Association between the Biofilm of Double-Lumen Catheter and Blood Culture in Hemodialysis Patients with Suspected Central Line-Associated Bloodstream Infection
Background One complication of double lumen catheter (DLC) for hemodialysis (HD) is central line associated bloodstream infection (CLABSI). Blood culture examination is still the gold standard for diagnosis. CLABSI is also often associated with biofilm formation. Biofilms can cause recurrent bacteremia and antibiotic resistance thereby increasing mortality and morbidity. Until now in Dr. Soetomo General Hospital, there have been no objective data or research on the relationship between biofilms and blood cultures in patients with systemic infections associated with catheters.
Objective: This study aims to analyze the relationship between the biofilms of double lumen catheter and blood cultures in hemodialysis patients with suspected CLABSI.
Method: This was an analytic observational study with cross sectional design to determine the relationship of biofilms and blood culture in HD patients with suspected CLABSI at Dr. Soetomo General Hospital in August 2019 - November 2019. Inclusion criteria: patients aged >18 years with routine HD and suspected CLABSI, also were willing to participate in the study with informed consent. Exclusion criteria: other sources of infection. Biofilm examination on DLC using the test tube method was measured with a nephelometer. Biofilm results is positive if ≤ 0.36 MF and negative if > 0.36 MF. Blood was cultured with a 3D BacT/ALERT tool in the Clinical Microbiology Installation Laboratory of Dr. Soetomo General Hospital.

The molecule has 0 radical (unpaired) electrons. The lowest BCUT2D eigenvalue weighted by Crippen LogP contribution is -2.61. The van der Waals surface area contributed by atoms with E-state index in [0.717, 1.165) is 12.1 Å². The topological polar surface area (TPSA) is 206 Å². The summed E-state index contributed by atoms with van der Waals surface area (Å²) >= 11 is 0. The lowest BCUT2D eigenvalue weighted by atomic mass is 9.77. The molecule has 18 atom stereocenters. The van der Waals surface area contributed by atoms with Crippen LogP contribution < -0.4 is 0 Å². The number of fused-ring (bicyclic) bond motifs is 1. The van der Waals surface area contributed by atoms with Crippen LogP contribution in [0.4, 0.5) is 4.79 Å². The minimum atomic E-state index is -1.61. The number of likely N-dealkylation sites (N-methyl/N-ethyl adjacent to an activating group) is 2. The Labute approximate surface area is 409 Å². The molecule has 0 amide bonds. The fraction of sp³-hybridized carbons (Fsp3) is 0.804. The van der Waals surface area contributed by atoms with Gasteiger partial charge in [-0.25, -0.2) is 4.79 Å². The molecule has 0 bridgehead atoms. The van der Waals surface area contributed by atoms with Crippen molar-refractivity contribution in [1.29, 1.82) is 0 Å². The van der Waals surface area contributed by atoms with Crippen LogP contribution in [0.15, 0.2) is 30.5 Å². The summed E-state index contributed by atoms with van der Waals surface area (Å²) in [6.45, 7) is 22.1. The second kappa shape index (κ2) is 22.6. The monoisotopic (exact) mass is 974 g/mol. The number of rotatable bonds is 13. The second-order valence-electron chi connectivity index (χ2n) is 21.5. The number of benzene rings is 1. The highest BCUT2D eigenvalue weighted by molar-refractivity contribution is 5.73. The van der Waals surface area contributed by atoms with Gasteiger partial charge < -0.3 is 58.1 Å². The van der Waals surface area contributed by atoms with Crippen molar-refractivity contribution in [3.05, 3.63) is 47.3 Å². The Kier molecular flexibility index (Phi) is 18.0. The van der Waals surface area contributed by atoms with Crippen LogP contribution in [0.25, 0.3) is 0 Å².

Results: Of the 33 subjects, 45.5% were men and 54.5% were women, with an average age of 49.06 ± 1.5 years. The most common cause of CKD is hypertension (54.5%). The median length of HD was 3 months, ranging from 1-8 months. DLC were mostly inserted at subclavia dextra (87.9%) and installed with a mean duration of 77.94 ± 5.22 days. The majority (66.7%) had normal nutritional status. The mean albumin level was 3.28 ± 0.07 g/dL. There was biofilm growth in 16 subjects (48.5%). The evaluation of blood culture revealed 15 positive results (45.5%). The analysis between biofilm density and CLABSI found significant differences between the two groups (p=0.024). From chi-square test, the association of biofilms with blood culture in HD patients with suspected CLABSI obtained a p value of 0.001.
Conclusion: Patients with suspected CLABSI and positive bacteria growth in blood cultures had biofilm in DLC. In addition, the density of biofilms in DLC is higher CLABSI cases.
Keywords: chronic kidney disease, CKD, Double lumen catheter, Biofilm, Blood culture, Infection, CLABSI
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